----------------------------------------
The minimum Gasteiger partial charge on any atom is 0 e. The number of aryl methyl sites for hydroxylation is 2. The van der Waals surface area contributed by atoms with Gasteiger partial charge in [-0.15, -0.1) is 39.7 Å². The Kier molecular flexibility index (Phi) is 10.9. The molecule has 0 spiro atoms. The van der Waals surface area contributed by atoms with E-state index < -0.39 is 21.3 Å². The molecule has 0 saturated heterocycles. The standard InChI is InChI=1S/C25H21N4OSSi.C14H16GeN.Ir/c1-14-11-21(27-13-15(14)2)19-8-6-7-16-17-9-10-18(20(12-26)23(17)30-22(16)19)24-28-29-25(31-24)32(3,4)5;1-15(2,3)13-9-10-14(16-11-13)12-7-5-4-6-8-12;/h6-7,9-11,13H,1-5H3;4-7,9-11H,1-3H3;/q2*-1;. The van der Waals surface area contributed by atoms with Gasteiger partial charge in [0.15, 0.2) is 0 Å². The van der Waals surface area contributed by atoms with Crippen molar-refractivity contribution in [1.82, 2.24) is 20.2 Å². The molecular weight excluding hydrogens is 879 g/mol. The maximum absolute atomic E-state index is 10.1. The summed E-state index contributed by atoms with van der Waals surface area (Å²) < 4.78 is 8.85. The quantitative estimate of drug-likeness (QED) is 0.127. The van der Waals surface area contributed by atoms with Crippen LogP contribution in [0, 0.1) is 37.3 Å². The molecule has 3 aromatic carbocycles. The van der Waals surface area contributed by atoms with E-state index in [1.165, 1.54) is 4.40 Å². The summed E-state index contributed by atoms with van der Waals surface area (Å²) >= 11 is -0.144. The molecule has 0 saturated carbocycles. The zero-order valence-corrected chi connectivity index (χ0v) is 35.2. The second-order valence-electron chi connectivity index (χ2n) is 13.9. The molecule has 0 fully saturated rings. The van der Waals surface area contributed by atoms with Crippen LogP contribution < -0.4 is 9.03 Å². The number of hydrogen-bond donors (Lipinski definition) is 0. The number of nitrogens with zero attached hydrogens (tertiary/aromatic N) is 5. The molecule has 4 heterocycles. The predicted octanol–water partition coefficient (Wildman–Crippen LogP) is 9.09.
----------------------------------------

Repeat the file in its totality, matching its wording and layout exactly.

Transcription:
The minimum Gasteiger partial charge on any atom is 0 e. The number of aryl methyl sites for hydroxylation is 2. The van der Waals surface area contributed by atoms with Gasteiger partial charge in [-0.15, -0.1) is 39.7 Å². The Kier molecular flexibility index (Phi) is 10.9. The molecule has 0 spiro atoms. The van der Waals surface area contributed by atoms with E-state index < -0.39 is 21.3 Å². The molecule has 0 saturated heterocycles. The standard InChI is InChI=1S/C25H21N4OSSi.C14H16GeN.Ir/c1-14-11-21(27-13-15(14)2)19-8-6-7-16-17-9-10-18(20(12-26)23(17)30-22(16)19)24-28-29-25(31-24)32(3,4)5;1-15(2,3)13-9-10-14(16-11-13)12-7-5-4-6-8-12;/h6-7,9-11,13H,1-5H3;4-7,9-11H,1-3H3;/q2*-1;. The van der Waals surface area contributed by atoms with Gasteiger partial charge in [0.15, 0.2) is 0 Å². The van der Waals surface area contributed by atoms with Crippen molar-refractivity contribution in [1.82, 2.24) is 20.2 Å². The molecular weight excluding hydrogens is 879 g/mol. The maximum absolute atomic E-state index is 10.1. The summed E-state index contributed by atoms with van der Waals surface area (Å²) < 4.78 is 8.85. The quantitative estimate of drug-likeness (QED) is 0.127. The van der Waals surface area contributed by atoms with Crippen LogP contribution in [0, 0.1) is 37.3 Å². The molecule has 3 aromatic carbocycles. The van der Waals surface area contributed by atoms with E-state index in [1.165, 1.54) is 4.40 Å². The summed E-state index contributed by atoms with van der Waals surface area (Å²) >= 11 is -0.144. The molecule has 0 saturated carbocycles. The zero-order valence-corrected chi connectivity index (χ0v) is 35.2. The second-order valence-electron chi connectivity index (χ2n) is 13.9. The molecule has 0 fully saturated rings. The van der Waals surface area contributed by atoms with Crippen LogP contribution < -0.4 is 9.03 Å². The number of hydrogen-bond donors (Lipinski definition) is 0. The number of nitrogens with zero attached hydrogens (tertiary/aromatic N) is 5. The molecule has 4 heterocycles. The predicted octanol–water partition coefficient (Wildman–Crippen LogP) is 9.09.